Within the sphere of combining his immense ability of escaping into his own imaginative world and similar abilities to naturally excel at music, we can predict that Prince was able to create exceptional control mechanisms as an artist to survive (and continue to live with) his intense feelings of vulnerability. Notably, inside his world of music, Prince would describe feeling free. It begins to make sense then that outside his world of music, he would seemingly never allow anyone or anything in, lest he should feel vulnerable to abuse again. And so we might predict a learned pattern of coping in adulthood based on control (a consequence of mistrust), mimicking the likely strategy for survival used by Prince as a young boy.

It is often considered that exceptional pain is necessary for exceptional artistry. Indeed, Prince would state that he would do anything to never go back to the pain of his childhood. However, had Prince not developed his world-class work ethic, as great as anyone known in the musical world, it remains unlikely that we would have the legacy of what we might now regard as ‘musical genius’. In Prince’s case, we might conclude that those who have the greatest talent and greatest work ethic, like a simple mathematic formula, will then exert the most significant motive force in this nature versus nurture question.

Finally, we explore the psychological Achilles’ heel which created a vulnerability to addiction and likely led to his untimely death.

As a reclusive lone male, without a family of his own, we might predict that Prince’s sense of self worth would build from where he derived the greatest appreciation and validation, namely, the area he truly excelled at, his work. Without ‘normal’ protective developmental factors growing up, and therefore left with a fragile core sense of self esteem, we might predict a dependency to feel loved by others.

Any vulnerability to low self esteem would persist past Prince’s artistically acclaimed decade. However, Prince’s unique creativity, like any artist’s, would only have a certain bandwidth. Beyond its limits, we might nonetheless find a tendency by Prince to create and recreate external conditions of validation and praise, but with increasingly diminishing returns. This would produce the Achilles’ heel for Prince, manifesting in his workaholism as an apparent conduit for success and happiness.

As a workaholic for over forty years, infamously recording music around the clock (often without sleep or food), Prince would later develop symptoms of chronic physical pain. Against the backdrop of a pharmaceutical industry able to profit within existing regulatory healthcare from the sale of painkilling drugs (despite known addictive properties), Prince would eventually only feel able to continue working by using such legally prescribed medication. Psychologists might consider Prince’s inability to overcome his principal addiction (to work) as an issue of esteem. However, there are other angles to consider, including a spiritual one. From Prince’s viewpoint, to work was to be at a higher state of consciousness – to serve God.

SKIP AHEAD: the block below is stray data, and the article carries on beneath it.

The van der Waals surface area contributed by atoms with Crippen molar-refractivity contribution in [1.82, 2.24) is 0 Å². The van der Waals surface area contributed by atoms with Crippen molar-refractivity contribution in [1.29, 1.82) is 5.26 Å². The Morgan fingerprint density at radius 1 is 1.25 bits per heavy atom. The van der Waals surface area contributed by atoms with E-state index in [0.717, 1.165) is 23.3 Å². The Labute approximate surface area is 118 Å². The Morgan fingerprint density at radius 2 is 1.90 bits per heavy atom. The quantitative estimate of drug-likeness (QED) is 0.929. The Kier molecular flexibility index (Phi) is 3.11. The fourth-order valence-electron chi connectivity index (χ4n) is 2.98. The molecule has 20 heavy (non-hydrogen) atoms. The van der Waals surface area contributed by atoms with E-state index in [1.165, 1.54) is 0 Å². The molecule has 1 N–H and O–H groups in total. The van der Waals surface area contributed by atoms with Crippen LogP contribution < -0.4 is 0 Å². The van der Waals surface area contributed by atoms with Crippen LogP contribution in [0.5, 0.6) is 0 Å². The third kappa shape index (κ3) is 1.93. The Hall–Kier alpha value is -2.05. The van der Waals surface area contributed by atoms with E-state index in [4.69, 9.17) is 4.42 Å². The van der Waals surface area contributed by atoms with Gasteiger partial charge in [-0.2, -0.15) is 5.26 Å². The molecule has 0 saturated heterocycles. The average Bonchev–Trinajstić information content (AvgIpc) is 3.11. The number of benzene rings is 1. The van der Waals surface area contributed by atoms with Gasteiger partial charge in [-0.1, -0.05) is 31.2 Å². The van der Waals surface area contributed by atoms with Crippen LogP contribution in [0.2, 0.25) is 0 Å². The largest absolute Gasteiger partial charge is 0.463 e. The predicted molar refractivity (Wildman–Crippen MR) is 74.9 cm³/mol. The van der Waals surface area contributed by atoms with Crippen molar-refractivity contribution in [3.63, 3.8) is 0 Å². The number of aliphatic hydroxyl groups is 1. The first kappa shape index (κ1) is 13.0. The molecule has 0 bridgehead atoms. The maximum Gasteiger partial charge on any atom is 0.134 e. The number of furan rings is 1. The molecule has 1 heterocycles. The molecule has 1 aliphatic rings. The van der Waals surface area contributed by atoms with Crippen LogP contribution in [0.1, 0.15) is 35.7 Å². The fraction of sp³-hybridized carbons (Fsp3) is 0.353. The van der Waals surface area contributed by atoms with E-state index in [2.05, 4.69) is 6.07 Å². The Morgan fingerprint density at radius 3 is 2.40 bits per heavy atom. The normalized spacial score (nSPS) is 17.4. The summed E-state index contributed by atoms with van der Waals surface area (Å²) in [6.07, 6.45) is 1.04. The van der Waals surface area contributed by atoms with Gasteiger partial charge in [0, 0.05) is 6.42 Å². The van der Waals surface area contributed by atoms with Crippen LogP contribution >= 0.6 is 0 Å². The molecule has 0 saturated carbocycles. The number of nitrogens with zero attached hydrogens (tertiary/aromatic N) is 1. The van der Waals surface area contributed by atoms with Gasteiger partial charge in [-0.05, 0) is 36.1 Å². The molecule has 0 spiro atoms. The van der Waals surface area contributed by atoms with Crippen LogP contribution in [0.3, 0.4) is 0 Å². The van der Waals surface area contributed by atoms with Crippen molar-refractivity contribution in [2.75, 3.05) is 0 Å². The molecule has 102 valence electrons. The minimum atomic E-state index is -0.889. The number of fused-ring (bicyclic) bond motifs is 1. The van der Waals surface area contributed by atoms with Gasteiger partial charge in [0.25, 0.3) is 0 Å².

In the end, Prince’s psychology would prove to be that of an exceptionally gifted young boy who would develop a chronic working life as a means to escape the pain of his childhood, and that is perhaps the most poignant aspect of his very human story. Honorary Professor at New York University, Amir Thompson, would sum it up most aptly, “Sometimes I think that the thing that Prince shared with other geniuses – Ray Charles, Bessie Smith, and James Brown – is that they were abandoned, at some level, by their mothers. Many artists in black music were abandoned by fathers, but an absent mother creates a faultline that runs much deeper.”

Without the early stability of a loving family home, Prince would return time and time again to seek refuge and sanctuary in God’s grace. We might conclude that this young boy, known to his mother simply as ‘Skipper’, quietly managed to craft a way back home.

If you are suffering with any of the issues discussed in this article and would like to seek professional help then you may find our Problems Pages helpful.


Dr Emma Gray

Dr Emma Gray

I am often the first person with whom my patients share significant and intimate thoughts and memories; I never take that privileged position for granted nor the opportunity to help someone to feel better about themselves and discover a more fulfilling life. One of my colleagues once described me as a natural psychologist; I guess she was alluding to the fact that I feel at ease being a therapist, I can empathise with people’s distress and discomfort but don’t feel overwhelmed by it, I can understand their problem and know how to help, it has always just felt like what I should be doing.